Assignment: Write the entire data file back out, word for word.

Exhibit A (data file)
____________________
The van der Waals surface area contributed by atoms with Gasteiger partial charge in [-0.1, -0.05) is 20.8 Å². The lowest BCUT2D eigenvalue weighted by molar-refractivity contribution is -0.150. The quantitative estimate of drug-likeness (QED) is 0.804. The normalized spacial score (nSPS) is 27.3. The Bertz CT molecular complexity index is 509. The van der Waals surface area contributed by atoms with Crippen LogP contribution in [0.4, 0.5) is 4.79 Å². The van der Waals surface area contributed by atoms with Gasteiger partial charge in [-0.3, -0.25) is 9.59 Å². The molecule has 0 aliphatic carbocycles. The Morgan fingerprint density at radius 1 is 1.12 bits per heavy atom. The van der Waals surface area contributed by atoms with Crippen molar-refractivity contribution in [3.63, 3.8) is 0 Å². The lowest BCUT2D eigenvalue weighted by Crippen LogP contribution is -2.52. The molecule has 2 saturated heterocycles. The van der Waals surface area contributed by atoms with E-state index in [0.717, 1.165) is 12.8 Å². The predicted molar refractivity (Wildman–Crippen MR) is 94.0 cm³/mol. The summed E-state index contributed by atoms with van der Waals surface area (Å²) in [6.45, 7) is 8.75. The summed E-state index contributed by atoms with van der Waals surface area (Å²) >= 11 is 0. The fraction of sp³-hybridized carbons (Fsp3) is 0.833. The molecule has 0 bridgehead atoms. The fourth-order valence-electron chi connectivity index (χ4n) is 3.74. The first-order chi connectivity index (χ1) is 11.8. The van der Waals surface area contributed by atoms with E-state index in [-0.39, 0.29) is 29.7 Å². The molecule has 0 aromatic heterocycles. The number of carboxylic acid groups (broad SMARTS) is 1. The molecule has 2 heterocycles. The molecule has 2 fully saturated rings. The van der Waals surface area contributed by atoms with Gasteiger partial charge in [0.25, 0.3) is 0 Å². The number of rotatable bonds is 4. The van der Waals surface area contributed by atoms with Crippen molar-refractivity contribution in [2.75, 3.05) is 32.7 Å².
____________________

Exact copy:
The van der Waals surface area contributed by atoms with Gasteiger partial charge in [-0.1, -0.05) is 20.8 Å². The lowest BCUT2D eigenvalue weighted by molar-refractivity contribution is -0.150. The quantitative estimate of drug-likeness (QED) is 0.804. The normalized spacial score (nSPS) is 27.3. The Bertz CT molecular complexity index is 509. The van der Waals surface area contributed by atoms with Crippen LogP contribution in [0.4, 0.5) is 4.79 Å². The van der Waals surface area contributed by atoms with Gasteiger partial charge in [-0.3, -0.25) is 9.59 Å². The molecule has 0 aliphatic carbocycles. The Morgan fingerprint density at radius 1 is 1.12 bits per heavy atom. The van der Waals surface area contributed by atoms with Crippen molar-refractivity contribution in [3.63, 3.8) is 0 Å². The lowest BCUT2D eigenvalue weighted by Crippen LogP contribution is -2.52. The molecule has 2 saturated heterocycles. The van der Waals surface area contributed by atoms with E-state index in [0.717, 1.165) is 12.8 Å². The predicted molar refractivity (Wildman–Crippen MR) is 94.0 cm³/mol. The summed E-state index contributed by atoms with van der Waals surface area (Å²) in [6.45, 7) is 8.75. The summed E-state index contributed by atoms with van der Waals surface area (Å²) >= 11 is 0. The fraction of sp³-hybridized carbons (Fsp3) is 0.833. The molecule has 0 bridgehead atoms. The fourth-order valence-electron chi connectivity index (χ4n) is 3.74. The first-order chi connectivity index (χ1) is 11.8. The van der Waals surface area contributed by atoms with E-state index in [-0.39, 0.29) is 29.7 Å². The molecule has 0 aromatic heterocycles. The number of carboxylic acid groups (broad SMARTS) is 1. The molecule has 2 heterocycles. The molecule has 2 fully saturated rings. The van der Waals surface area contributed by atoms with Gasteiger partial charge in [0.25, 0.3) is 0 Å². The number of rotatable bonds is 4. The van der Waals surface area contributed by atoms with Crippen molar-refractivity contribution in [2.75, 3.05) is 32.7 Å².